Have you ever felt like butterflies fluttered around in your stomach? This is the way people describe nervous stomach. A nervous stomach is one example of how a person’s emotions can affect their body.
Even though nervousness in the stomach isn’t a true medical diagnosis, it’s a commonly reported condition. People relate nervous stomach to indigestion in bowel habits. It might be described by many individuals as having knots in their stomach, like it’s got a mind of its own, and it could look.
To some extent this is true, it does have a mind of its own, and that mind is under the control of the enteric nervous system. Similar to the brain, the enteric nervous system produces chemical messengers called neurotransmitters to transmit signals from the stomach to the brain.
Approximately nine times more messages are sent from the stomach to brain than from the brain to the stomach.
To put it simply, your brain tells your stomach that something is wrong and then you experience nervous stomach.
In this article, learn about the causes, symptoms, and treatments of a nervous stomach, as well as how to prevent it happening again.
The most common causes of this situation are stress and anxiety. People who are in situations of stress or anxiety usually report nervous stomach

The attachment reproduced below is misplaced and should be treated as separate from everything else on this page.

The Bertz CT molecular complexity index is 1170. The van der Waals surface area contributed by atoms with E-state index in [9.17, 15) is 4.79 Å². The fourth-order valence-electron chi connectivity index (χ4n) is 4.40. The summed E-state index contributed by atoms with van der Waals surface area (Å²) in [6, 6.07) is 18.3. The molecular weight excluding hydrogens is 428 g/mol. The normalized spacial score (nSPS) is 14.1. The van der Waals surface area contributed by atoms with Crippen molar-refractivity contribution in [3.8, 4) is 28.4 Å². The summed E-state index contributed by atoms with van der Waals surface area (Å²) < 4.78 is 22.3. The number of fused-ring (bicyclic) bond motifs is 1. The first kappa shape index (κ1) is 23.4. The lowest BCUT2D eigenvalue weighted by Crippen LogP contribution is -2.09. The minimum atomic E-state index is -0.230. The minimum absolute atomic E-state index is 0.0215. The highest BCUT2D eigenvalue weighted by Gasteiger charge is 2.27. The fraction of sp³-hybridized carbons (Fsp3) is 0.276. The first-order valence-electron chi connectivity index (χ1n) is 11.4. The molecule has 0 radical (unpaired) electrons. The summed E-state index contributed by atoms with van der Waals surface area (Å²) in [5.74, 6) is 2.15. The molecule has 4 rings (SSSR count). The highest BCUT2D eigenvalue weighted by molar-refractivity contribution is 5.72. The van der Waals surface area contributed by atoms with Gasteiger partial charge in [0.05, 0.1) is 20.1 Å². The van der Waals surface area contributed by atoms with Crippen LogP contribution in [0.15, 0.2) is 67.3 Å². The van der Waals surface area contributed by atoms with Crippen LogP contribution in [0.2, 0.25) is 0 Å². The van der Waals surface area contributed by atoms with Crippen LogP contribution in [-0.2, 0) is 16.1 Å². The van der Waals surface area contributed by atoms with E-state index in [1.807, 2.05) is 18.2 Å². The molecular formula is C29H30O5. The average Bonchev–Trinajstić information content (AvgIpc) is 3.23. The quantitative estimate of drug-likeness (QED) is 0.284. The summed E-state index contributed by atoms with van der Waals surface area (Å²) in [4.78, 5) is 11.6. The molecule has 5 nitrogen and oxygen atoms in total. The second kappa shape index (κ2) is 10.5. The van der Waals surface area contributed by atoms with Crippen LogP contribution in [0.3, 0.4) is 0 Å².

The digestive system is susceptible to emotional changes, especially stress, anxiety and depression. In fact, some doctors have suggested that stressful situations trigger the stomach to produce more stomach acid, which causes symptoms that resemble heartburn. One of the key causes of nervous stomach is IBS.
Symptoms of nervous stomach
Nervousness of the stomach can mirror the symptoms of some gastrointestinal (GI) disorders. These include conditions such as irritable bowel syndrome (IBS), Crohn’s disease, ulcerative colitis, or gastroenteritis, which is a bacterial or viral-related stomach infection.
Symptoms associated with nervous stomach include:
- delayed gastric emptying
Some of the potential triggers that a person might need to address to reduce their symptoms include school, job, work, family, or relationships.
Examples of treatments for nervous stomach include:
Therapy: No one can eliminate stress entirely but the help of a therapist may help reduce it or identify ways to better cope with stress when they do experience it.
Foods: Avoid foods that can worsen a nervous stomach. Examples of these include dairy products and caffeinated beverages, such as coffee, chocolate, soda, and tea.
Stress-relieving activities. Engaging in activities that help reduce stress, such as exercising, journaling, reading, listening to music, or talking to friends, can help. Sometimes a person may also find they can relieve stress by reducing the number of commitments in their daily schedule.
Use natural remedies. These include ginger, which can be sipped as a tea, chewed on as a root, or taken as a supplement. Drinking peppermint tea or smelling peppermint oil may also reduce nervous stomach symptoms.